• Robert Spicer

Emma Goldman on workers’ rights

Emma Goldman (1869-1940)

The young Emma Goldman poured scorn on the inadequacy of campaigning for an eight-hour day. She aimed to expose the capitalist system and demanded its complete overthrow. The eight-hour day was a diversion.

An old worker said that he understood her impatience with such small demands of a few hours less a day, or a few dollars more a week. It was legitimate for young people to take time lightly. But what were men of his age to do? They were not likely to live to see the ultimate overthrow of the capitalist system. Were they also to forgo the release of perhaps two hours a day from the hated work? That was all they could hope to see realised in their lifetime. Should they deny themselves even that small achievement? Should they never have a little more time for reading or being out in the open? Why not be fair to people chained to the block?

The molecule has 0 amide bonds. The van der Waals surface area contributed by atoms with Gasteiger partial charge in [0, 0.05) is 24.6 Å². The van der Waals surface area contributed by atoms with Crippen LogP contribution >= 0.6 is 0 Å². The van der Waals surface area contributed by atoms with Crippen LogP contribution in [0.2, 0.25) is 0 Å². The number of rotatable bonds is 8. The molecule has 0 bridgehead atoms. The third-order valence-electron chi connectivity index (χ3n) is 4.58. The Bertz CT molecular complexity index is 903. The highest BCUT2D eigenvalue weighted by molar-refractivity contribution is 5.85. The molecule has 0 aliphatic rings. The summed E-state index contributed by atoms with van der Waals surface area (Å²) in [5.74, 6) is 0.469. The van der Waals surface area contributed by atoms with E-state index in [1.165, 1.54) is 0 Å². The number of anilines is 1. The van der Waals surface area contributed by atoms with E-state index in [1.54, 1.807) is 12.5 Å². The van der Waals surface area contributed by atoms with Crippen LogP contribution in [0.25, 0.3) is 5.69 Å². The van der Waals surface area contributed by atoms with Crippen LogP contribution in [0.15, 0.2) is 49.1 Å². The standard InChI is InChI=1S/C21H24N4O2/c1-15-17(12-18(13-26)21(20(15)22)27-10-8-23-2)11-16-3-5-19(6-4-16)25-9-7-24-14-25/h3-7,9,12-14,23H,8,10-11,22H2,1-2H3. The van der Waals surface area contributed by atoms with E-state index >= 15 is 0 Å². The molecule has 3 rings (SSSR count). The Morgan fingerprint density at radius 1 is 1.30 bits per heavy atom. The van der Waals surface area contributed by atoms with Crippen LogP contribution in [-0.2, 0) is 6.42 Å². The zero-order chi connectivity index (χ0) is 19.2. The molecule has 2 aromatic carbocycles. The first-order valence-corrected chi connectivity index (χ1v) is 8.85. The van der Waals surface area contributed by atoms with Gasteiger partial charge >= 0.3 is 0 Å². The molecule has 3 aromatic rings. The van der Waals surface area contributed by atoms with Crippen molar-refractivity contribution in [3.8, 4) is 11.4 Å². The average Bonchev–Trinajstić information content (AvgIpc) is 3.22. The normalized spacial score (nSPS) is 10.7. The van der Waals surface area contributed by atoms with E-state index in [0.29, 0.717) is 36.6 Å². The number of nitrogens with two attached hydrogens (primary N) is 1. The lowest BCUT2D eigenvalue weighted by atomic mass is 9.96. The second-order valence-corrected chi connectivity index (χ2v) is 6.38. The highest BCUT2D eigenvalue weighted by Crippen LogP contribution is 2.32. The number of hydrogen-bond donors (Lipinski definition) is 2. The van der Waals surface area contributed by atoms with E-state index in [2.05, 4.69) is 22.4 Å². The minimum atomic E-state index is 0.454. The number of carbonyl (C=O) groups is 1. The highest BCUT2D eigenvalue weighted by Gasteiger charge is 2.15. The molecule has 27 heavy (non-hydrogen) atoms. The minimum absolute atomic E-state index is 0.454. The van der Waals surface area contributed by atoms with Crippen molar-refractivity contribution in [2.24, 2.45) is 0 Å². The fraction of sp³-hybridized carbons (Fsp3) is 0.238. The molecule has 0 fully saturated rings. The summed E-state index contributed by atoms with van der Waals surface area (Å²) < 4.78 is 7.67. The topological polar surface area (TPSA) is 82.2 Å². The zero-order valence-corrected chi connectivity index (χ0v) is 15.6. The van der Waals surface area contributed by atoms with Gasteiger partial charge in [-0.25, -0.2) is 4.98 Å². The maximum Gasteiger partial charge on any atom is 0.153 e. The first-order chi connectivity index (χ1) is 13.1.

Goldman realised that specific efforts for improvement – higher wages, shorter hours and the rest – were part of the revolutionary transformation of society which she believed necessary.

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